BAM Key Details:
- A new mortgage product introduced by Skipton Building Society will allow first-time home buyers in the UK to purchase a home with a no-deposit 100% mortgage loan.
- Borrowers in the U.S. and Canada may be wondering if this type of mortgage is coming to their country’s banks.
- Given our inventory situation in the U.S., the availability of 100% mortgages would not address the real issue in today’s market.
A new mortgage product introduced by Skipton Building Society will allow first-time home buyers in the UK to purchase a home with a no-deposit 100% mortgage loan. And while that’s great news for renters who haven’t been able to save for a down payment, due to rising rents and the high cost of living, there are risks involved.
UK renters will now be able to take out a loan covering 100% of the value of a home without a guarantor. What could go wrong?
Charlotte Harrison, interim CEO of home financing at Skipton, argues that people finding it impossible to become homeowners is “having a massive impact on the fabric of our society.”
The new 100% mortgage, created for first-time buyers who are currently renting, carries a fixed rate of 5.49% for the first five years and spans a maximum term of 35 years.
For the first time since 2008, UK renters can take advantage of no-deposit 100% mortgage loans to become homeowners. But why push a mortgage product like this right now?
In 2008, some building societies (like Skipton) offered mortgages that covered up to 125% of a home’s vetted appraisal value, which meant many homebuyers were underwater with their mortgage right from the start.
Many of those high LTV (loan-to-value) products were then yanked from the market when the country spiraled into financial crisis.
Speaking of this year’s 100% mortgage product, Skipton said it would make sure monthly mortgage payments for borrowers do not exceed the average of their last six month’s worth of rental costs.
Skipton’s offer is available exclusively to first-time home buyers, and approval depends on affordability, applicant credit scores, and a solid track record of on-time rental payments over a minimum of 12 months.
In a press release, Skipton described this offer as “a lifeline to tenants…to help them break out of their trapped rental cycles and onto the property ladder for the first time.”
We recognise there’s a clear gap in the market for people who have a strong history of making rental payments over a period of time so can evidence affordability of a mortgage.
According to Skipton’s research, 35% of UK renters are struggling to build up any savings due to inflation and rising rent costs.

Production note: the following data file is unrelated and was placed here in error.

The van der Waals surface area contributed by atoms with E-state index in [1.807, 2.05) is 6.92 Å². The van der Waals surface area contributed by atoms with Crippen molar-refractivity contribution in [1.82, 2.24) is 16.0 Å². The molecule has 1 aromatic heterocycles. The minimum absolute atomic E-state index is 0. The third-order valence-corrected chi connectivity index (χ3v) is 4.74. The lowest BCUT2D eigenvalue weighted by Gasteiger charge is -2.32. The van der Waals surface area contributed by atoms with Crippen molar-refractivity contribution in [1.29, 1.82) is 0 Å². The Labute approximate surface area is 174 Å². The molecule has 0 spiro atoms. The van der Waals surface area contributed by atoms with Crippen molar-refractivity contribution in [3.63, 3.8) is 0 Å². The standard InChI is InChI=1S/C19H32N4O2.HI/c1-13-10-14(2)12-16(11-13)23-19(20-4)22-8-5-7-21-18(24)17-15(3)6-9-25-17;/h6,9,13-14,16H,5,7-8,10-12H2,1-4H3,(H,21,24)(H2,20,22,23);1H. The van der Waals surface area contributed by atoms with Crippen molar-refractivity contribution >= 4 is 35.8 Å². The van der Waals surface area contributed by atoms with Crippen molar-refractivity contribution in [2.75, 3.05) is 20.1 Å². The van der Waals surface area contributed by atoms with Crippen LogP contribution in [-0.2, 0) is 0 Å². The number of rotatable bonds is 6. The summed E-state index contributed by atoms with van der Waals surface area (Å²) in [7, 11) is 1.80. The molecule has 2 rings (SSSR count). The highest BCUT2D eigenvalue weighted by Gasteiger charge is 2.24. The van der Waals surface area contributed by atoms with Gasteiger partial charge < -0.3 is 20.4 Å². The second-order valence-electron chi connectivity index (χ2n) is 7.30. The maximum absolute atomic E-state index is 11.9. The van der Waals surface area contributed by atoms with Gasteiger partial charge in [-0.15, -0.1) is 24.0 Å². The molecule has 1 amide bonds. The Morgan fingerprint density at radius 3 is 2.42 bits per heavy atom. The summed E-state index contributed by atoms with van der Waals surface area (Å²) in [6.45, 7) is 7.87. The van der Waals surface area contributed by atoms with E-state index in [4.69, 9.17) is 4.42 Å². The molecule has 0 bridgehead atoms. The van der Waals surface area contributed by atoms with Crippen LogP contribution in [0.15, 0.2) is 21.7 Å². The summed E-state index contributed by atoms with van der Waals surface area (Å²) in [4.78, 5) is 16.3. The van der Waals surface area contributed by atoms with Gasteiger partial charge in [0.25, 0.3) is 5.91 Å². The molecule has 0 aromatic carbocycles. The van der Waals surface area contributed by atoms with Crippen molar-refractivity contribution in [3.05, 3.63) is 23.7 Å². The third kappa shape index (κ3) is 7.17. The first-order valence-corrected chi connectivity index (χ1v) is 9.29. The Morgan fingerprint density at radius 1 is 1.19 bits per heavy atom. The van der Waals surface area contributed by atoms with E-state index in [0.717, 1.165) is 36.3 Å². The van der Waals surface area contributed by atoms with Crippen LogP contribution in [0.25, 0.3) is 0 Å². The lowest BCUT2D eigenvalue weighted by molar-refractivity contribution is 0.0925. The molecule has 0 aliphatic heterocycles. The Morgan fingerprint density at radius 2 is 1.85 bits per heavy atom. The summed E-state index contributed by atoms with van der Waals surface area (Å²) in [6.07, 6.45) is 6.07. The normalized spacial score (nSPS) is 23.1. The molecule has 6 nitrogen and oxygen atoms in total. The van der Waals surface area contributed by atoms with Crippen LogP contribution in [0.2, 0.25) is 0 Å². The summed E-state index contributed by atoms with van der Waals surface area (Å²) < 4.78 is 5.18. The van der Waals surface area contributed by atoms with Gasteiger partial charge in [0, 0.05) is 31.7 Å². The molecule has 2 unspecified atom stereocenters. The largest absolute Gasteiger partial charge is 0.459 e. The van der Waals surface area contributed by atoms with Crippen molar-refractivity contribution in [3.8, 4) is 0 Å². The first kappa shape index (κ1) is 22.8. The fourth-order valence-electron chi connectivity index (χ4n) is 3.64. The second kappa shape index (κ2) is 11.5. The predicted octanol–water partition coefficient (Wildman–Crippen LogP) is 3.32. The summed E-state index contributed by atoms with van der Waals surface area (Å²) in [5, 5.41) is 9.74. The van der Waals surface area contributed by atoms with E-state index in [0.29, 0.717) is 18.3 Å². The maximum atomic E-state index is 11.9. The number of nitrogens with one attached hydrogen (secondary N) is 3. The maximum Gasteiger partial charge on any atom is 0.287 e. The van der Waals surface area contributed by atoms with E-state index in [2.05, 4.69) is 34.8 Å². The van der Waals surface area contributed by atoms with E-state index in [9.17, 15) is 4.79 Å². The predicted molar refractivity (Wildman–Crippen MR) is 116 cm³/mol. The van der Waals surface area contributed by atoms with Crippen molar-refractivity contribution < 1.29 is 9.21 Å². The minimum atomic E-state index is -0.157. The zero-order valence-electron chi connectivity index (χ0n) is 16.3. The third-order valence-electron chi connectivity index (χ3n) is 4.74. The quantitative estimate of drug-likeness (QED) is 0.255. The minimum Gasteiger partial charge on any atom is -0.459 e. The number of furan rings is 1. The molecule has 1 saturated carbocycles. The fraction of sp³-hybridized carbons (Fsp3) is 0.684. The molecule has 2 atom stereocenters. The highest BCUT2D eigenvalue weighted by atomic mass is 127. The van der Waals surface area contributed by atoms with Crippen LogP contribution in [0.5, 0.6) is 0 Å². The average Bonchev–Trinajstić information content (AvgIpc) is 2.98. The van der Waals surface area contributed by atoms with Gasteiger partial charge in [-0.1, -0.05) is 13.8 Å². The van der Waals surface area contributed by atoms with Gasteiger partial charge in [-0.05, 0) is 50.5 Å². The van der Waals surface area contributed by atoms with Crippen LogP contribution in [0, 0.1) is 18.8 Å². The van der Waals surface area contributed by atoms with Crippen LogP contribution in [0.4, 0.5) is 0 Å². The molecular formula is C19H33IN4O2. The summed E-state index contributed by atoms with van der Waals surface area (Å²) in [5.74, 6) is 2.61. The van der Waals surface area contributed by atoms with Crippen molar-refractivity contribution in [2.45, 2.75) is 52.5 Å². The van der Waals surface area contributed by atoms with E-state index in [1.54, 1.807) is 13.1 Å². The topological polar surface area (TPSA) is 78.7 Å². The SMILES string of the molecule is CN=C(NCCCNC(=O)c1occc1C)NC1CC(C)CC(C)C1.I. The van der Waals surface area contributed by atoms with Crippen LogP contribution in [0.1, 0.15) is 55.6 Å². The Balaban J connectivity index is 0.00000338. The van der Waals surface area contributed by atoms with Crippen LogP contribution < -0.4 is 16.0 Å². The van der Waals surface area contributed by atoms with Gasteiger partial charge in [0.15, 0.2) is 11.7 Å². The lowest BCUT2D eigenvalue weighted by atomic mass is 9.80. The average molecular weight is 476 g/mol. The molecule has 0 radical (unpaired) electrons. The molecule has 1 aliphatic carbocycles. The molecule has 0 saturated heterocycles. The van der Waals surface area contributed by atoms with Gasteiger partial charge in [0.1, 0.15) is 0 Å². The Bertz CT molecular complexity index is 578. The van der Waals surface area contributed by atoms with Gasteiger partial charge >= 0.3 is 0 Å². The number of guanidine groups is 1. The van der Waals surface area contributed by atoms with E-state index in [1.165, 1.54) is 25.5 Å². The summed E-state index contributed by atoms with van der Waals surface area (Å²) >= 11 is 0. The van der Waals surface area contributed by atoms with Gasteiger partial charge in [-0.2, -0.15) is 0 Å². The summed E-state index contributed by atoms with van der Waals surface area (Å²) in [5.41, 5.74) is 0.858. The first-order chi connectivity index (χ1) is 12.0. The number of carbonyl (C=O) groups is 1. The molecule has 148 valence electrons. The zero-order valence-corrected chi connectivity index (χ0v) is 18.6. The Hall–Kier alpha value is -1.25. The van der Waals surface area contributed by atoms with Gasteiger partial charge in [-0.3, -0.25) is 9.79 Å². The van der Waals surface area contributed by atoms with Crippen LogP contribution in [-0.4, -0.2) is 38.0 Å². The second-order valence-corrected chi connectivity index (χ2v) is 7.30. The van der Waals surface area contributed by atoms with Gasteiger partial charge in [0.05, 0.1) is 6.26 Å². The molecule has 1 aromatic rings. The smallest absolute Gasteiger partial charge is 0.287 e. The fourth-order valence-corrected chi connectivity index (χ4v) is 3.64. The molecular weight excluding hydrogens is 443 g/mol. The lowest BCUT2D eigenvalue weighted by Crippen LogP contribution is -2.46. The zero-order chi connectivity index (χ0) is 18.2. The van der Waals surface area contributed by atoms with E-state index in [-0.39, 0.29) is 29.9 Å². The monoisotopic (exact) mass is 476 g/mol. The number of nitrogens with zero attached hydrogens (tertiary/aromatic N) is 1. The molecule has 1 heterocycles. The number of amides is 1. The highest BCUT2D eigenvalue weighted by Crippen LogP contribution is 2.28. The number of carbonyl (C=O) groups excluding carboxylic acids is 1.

The risks involved
While this type of loan could benefit first-time buyers who haven’t been able to save for a down payment, there are concerns about the risks involved—especially since home prices in the UK could continue to fall.
[This] means that, as advisers, we will need to make sure clients understand the risk of negative equity very clearly.
Graham Cox sees the 100% loan as dangerous for borrowers, who could easily “overextend themselves” and end up with a financial nightmare.
The slightest fall in house prices … will leave homeowners in negative equity, with the property worth less than the mortgage balance,” Cox said. “Not a great place to be if your income drops and you need to sell.
To eliminate—or at least minimize—the risk of negative equity for borrowers, the bar to entry must be higher than for lower LTV loans.
That will mean that the maximum people can borrow could be less than with other mortgages, meaning that the gap between the house price the buyer aspires to purchase and the amount they can borrow is particularly large.
It’s just possible that getting more UK renters to enter the housing market may be part of a larger strategy to drive up home values, which would (hopefully) all but eliminate the danger of negative equity for these 100% mortgage borrowers.
The problem is, that isn’t likely to happen with a “severe shortage” of homes available to first-time buyers, as Jonathan Long, head of corporate real estate at bank Investec, described it to CNBC.
If there’s a larger structural problem in the British housing market, simply giving Brits better access to homeownership won’t really solve anything.
Will the U.S. or Canada offer this type of loan?
Given the severe shortage of affordable homes in the U.S., it’s fair to guess that mortgage products like the one introduced by Skipton Building Society wouldn’t make much sense here.
What we need are policies and initiatives to stimulate the construction of affordable housing for first-time buyers—particularly those who stand little chance of finding and purchasing an affordable home in their area.
Depending on Canada’s inventory situation, this high LTV mortgage product may make just as much sense there as it does in the U.S. (meaning “zero”).
New construction doesn’t solve the issue when most of those new homes are priced well above the median and far beyond the price range of many potential buyers.
Takeaways for real estate agents
Encourage your buyer clients to make as large a down payment as they reasonably can to minimize the risk of going underwater with their mortgage—even though home prices in the U.S. are more likely to continue climbing, especially as inventory remains historically low.
And as a member of your local community, do what you can to push for policies that stimulate the construction of affordable homes, so more renters in your area can become homeowners.